Experience Tea Culture of Burma in a Burma Group Tour
When anyone thinks of Myanmar or what we commonly call the country – Burma, we think of the legendary Aung Sann Syu Kyi and I personally think about one of my favorite novels, the classic 1926 Bengali novel Pather Dabi written by the Legend Sarat Chandra Chattopadhyay.
We don’t really associate ourselves with the interesting tea culture of Burma, albeit tea plays a big portion in the daily lives of Burmese people and off course the tea culture of Burma is so unique that you can’t compare with any country.
Origin of Tea-The Burmese Folklore:
An old Burmese tale says that tea was discovered by a king who always had his drinking water boiling hot. But the king got bored with his regular hot drinking water and he decided to set out to the forest all by himself looking for a flavor. That very night while trying to boil his own water he bumped into a tree and some dry leaves from the tree fell into the pot of the boiling water. Astonished by the aroma of the water, he decided to give it a try and he was blown by the taste and flavor of the water. The king was overwhelmed by his new discovery and decided that his people know of this tree.
Though, the history says otherwise. The tea plant, known as Camellia Sinensis was originated in the South-East Asia and around the 8th century, the culture of drinking it like a beverage was established. May be the rest of the south Asian countries learned to drink tea from China, but in Myanmar, drinking and actually eating tea is a part of its own cultural identity.
How much Burmese love tea
When I visited Myanmar, I found people of different age groups sitting idly by the road sides on plastic stools and sipping tea. Over the years, the Myanmar capital Yangon has seen the birth of many new-age fancy air-conditioned restaurants, but the roadside tea stalls with a plastic table and a bunch of plastic stools around it have the soul of the country. People still come to these roadside tea stalls and talk their hearts out. Some people even admitted that they could see what going on in the outer world by sitting in these tea stalls.
If you sit on any of these plastic stools and talk to the small-time roadside tea vendors, you would know about the days of the violent war of military people with the civilian protesters. You would know all about the tense history of the common Burmese people who used to live their days in fear and the sound of gunshots. No matter how much beating they took or how much the protesters were hurt, they would gather around in these roadside tea shops and to unwind from the stress and share a few laughs.
These stories would let you know how important those roadside tea stalls are. You would realize that these tea stalls are practically community centers where common people gather around and talk about their everyday lives. When you’ll walk around the streets you’ll see these tea shops are never empty, be it morning, evening and afternoon. Many families and friends meet thereafter doing every day work for a cup of some hot fresh and sweet milky tea or green tea.
There is a new trend among the Burmese city dwellers that they love to have their breakfast at the tea shops, and more and more people loving it, so more or less every tea shops are started to serve breakfasts such as mohinga, fried rice, coconut noodle, spring rolls, samosa and other snacks.
To get a taste of a pure Burmese life, you have to sit in one of these tea shops and watch their daily lives.
The Shan state is called the official Tea headquarter of the country as it is the home of the most of the tea gardens in Burma. Burma is a country with very conservative outlook about alcohol of any kinds, tea found its foothold to be the strongest drink found here. They found the substitute of a glass of good wine with a glass of yummy tea.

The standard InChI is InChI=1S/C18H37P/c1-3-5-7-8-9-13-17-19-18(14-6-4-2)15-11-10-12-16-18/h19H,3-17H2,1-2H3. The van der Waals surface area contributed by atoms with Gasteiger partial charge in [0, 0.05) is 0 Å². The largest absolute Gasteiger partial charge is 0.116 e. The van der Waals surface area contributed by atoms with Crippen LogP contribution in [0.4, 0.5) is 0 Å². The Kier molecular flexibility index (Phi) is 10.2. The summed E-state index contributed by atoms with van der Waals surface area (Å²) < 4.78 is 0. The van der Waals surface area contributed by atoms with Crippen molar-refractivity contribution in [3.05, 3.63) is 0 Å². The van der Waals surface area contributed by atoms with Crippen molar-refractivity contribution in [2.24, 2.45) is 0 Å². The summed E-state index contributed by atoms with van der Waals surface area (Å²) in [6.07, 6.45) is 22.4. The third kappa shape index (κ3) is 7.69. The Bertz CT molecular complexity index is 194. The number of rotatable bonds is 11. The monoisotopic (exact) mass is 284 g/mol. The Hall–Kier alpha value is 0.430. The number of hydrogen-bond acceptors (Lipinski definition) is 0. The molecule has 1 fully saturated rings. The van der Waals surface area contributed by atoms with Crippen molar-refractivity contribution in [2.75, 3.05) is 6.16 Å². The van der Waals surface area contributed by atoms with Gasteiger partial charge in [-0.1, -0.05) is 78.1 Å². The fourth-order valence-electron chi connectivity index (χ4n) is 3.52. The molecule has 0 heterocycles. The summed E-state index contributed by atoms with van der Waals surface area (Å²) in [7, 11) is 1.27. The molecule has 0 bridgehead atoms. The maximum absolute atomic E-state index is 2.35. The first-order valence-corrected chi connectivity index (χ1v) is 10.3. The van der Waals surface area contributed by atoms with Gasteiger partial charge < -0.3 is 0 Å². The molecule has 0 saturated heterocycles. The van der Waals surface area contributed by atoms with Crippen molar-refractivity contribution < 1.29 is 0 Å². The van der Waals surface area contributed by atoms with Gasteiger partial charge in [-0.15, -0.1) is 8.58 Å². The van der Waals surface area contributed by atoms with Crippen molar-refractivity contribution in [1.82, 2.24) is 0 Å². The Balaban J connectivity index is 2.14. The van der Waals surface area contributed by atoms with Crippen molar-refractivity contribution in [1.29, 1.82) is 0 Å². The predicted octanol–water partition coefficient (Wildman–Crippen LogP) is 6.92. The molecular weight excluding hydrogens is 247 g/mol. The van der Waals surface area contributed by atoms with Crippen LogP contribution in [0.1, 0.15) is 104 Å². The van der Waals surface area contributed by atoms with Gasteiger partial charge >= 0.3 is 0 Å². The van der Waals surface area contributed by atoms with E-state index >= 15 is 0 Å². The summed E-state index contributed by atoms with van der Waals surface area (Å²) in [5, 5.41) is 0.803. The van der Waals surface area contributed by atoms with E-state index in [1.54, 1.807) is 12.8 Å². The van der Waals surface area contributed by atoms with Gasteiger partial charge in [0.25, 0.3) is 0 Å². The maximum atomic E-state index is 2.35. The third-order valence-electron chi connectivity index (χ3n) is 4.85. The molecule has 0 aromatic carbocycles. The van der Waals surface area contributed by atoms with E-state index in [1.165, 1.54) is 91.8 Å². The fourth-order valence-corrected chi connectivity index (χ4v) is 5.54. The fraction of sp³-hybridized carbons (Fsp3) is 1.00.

The local vendors prepare the tea by pot roasting it first, and then they soak the tea leaves in hot water for several minutes. That kind of tea they find not strong enough, are typically distributed to the restaurants at free of cost. And of course, it is used as a starter course as it prepares us for the big cup of frothy, milky and strong Burmese cup of tea.
The idea of adding milk to their tea came directly from the immigrants of India who used to come here in Burma for working. The black Burmese tea, however, is influenced by the British origin. Actually, you may know but Burmese tea has some different variations-
- Lah Patyei: It’s their normal tea, mixed with milk and sugar. They make it with 3 tbsp of Assam or Burmese Tea leaves which they add to the boiling water seasoned with a pinch of salt, then they turn the oven down to a low simmer until the tea is becoming dark liquor-ice brown. Add 4 tbsp of water into the milk and heat up the milk to evaporate. Put one tablespoon of condensed milk at the bottom of your cup, then pour a quarter of hot tea into your cup and fill up the cup with evaporated milk. Stir gently as you won’t be mixing the thin layer of condensed milk to your cup. That’s your treat the last sip.
- Bone Mahn: It’s their modification of the first kind of tea. They mix it with extra evaporating milk. If you don’t like the strong normal tea, this is the one for you.
The Burmese also eat their tea:
Lahpet is the Burmese pickled tea. As, you know Burma is one of the few countries who literally eat tea over any meal. Though it is not regarded as the National Delicacy, it plays an important role in Burmese culture. Lahpet has many forms. Namely,-
- Lahpet Chauk: Literally means dried tea leaves, are mainly used to make green tea.
- Lahpet so: It means wet tea and used in Pickles.
- Acho gyauk: it is the traditional black tea made with milk and sugar.
The picked tea or the Tea Leaf Salad:
It has two different forms, the first form is used to serve in the ceremonies and the second form is most widely known and is served with every meal. For this pickled tea leaves, the best tea leaves are first chosen. Then the tea leaves are divided into two batches, one for fermenting and another for drying. Both the batches are steamed for 5 min before fermenting and pickling. The leaves are then placed into a hollow bamboo pits and pressed by heavy weights. The fermentation process needs to be checked from interval to interval and the tea pulp needs occasional steaming.
The traditional Lahpet is usually served in a traditional Lacquer-ware dish called Lahpet Ohk which comes with a lid and is divided into several compartments. The center compartment holds the pickled tea leaves mixed with sesame oil, however, the other compartments hold crisp fried garlic, peas and peanuts, dried shrimp, toasted sesame and shredded ginger and coconut.